Gardening Magazine

Plant of the Week: Ulmus Parvifolia

By Davis Landscape Architecture @DavisLandArch

Ulmus parvifolia (18/11/2012, Kew Gardens)

Ulmus parvifolia (18/11/2012, Kew Gardens)

Position: Full sun to light shade

Flowering period: Late summer

Soil: Moist, well drained

Eventual Height: 18m

Eventual Spread:15m

Hardiness: 5b – 10a

Family: Ulmaceae

Ulmus parvifolia is a fast growing, small/ medium sized deciduous/ semi-evergreen tree with a slender/ vase shaped habit. Its mid green glossy leaves are alternate, elliptic with entire margins, up to 5cm long and 3cm broad. Its leaves turn yellow in autumn before they fall. Its flaking bark is grey, tan and red in colour. Its flowers are without petals, are inconspicuous and are wind pollinated.. Its fruit is a flattened sumara, up to 13mm long and 8mm broad.

Ulmus parvifolia Autumn Leaf (18/11/2012, Kew Gardens)

Ulmus parvifolia Autumn Leaf (18/11/2012, Kew Gardens)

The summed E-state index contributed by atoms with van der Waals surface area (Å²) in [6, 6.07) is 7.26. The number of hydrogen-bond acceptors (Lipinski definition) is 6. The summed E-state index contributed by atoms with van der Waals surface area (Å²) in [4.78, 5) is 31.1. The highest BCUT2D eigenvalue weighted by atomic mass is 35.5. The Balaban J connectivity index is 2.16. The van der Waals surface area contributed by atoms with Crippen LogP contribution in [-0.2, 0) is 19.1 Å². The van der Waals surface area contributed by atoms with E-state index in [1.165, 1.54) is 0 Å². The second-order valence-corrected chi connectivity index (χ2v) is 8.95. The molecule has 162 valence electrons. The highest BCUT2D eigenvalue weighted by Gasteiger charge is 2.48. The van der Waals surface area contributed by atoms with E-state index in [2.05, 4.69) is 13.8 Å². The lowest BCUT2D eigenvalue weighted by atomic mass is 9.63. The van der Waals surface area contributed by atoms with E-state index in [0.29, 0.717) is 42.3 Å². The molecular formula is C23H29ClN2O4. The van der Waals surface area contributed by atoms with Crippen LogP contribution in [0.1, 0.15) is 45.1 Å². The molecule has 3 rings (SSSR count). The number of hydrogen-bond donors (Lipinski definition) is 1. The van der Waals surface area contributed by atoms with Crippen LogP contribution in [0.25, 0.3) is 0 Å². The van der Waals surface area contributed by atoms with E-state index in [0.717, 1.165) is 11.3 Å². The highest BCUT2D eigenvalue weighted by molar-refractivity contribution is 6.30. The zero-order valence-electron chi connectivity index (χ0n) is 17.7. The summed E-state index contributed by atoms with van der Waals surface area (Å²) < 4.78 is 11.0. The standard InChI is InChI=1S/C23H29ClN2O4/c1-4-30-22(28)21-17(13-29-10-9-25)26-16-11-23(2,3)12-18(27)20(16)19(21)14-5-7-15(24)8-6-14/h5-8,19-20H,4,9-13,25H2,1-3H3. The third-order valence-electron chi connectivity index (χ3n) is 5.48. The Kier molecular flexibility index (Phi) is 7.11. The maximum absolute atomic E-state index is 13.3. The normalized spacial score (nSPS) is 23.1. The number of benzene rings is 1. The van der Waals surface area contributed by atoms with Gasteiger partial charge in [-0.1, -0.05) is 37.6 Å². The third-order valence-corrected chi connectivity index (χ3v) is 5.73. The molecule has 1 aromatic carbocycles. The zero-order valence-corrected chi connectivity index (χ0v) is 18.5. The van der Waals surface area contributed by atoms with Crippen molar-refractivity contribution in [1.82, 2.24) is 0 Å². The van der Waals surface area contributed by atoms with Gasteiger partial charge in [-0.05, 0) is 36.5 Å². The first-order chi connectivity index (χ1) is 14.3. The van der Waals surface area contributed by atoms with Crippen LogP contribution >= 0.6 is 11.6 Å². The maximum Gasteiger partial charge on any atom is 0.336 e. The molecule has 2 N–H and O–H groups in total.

Ulmus parvifolia, commonly known as Chinese Elm or Lacebark Elm, is native to China, Japan, Korea and Vietnam. This variety of Ulmus is mostly resistant to Dutch Elm Disease. It was introduced into the UK in the late 18th century.

The etymological root of the binomial name Ulmus is from the Latin name for this tree. Parvifolia is derived from the Latin parvus meaning ‘small’ and folium meaning ‘leaf.

The landscape architect may find Ulmus parvifolia useful as an attractive street tree. Once established this tree is drought tolerant. It will tolerate air pollution. It is tolerant of windy coastal conditions.

Ulmus parvifolia Bark (18/11/2012, Kew Gardens)

Ulmus parvifolia Bark (18/11/2012, Kew Gardens)

Ecologically, Ulmus parvifolia seed is attractive to some birds.

Ulmus parvifolia prefers moist, fertile, well-drained soils. It tolerates most pH of soil.

Ulmus parvifolia requires little maintenance.

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